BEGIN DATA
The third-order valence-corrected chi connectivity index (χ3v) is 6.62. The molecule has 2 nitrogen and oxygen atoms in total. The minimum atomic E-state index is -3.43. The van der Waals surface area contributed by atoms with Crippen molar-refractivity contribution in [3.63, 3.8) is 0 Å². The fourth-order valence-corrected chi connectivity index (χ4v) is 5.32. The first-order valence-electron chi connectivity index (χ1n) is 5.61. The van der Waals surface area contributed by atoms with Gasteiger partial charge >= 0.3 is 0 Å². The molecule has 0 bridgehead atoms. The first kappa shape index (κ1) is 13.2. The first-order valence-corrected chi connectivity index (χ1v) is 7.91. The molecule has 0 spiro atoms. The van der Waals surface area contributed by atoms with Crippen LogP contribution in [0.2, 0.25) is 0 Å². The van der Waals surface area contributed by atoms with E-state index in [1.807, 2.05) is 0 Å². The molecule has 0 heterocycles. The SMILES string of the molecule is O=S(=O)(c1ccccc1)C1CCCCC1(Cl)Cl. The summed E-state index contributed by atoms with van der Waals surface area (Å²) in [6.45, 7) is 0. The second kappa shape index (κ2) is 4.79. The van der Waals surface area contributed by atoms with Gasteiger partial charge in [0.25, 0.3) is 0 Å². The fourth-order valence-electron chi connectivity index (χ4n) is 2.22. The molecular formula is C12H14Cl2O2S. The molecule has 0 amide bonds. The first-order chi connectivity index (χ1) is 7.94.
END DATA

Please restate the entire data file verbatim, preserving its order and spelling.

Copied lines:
The third-order valence-corrected chi connectivity index (χ3v) is 6.62. The molecule has 2 nitrogen and oxygen atoms in total. The minimum atomic E-state index is -3.43. The van der Waals surface area contributed by atoms with Crippen molar-refractivity contribution in [3.63, 3.8) is 0 Å². The fourth-order valence-corrected chi connectivity index (χ4v) is 5.32. The first-order valence-electron chi connectivity index (χ1n) is 5.61. The van der Waals surface area contributed by atoms with Gasteiger partial charge >= 0.3 is 0 Å². The molecule has 0 bridgehead atoms. The first kappa shape index (κ1) is 13.2. The first-order valence-corrected chi connectivity index (χ1v) is 7.91. The molecule has 0 spiro atoms. The van der Waals surface area contributed by atoms with Crippen LogP contribution in [0.2, 0.25) is 0 Å². The van der Waals surface area contributed by atoms with E-state index in [1.807, 2.05) is 0 Å². The molecule has 0 heterocycles. The SMILES string of the molecule is O=S(=O)(c1ccccc1)C1CCCCC1(Cl)Cl. The summed E-state index contributed by atoms with van der Waals surface area (Å²) in [6.45, 7) is 0. The second kappa shape index (κ2) is 4.79. The van der Waals surface area contributed by atoms with Gasteiger partial charge in [0.25, 0.3) is 0 Å². The fourth-order valence-electron chi connectivity index (χ4n) is 2.22. The molecular formula is C12H14Cl2O2S. The molecule has 0 amide bonds. The first-order chi connectivity index (χ1) is 7.94.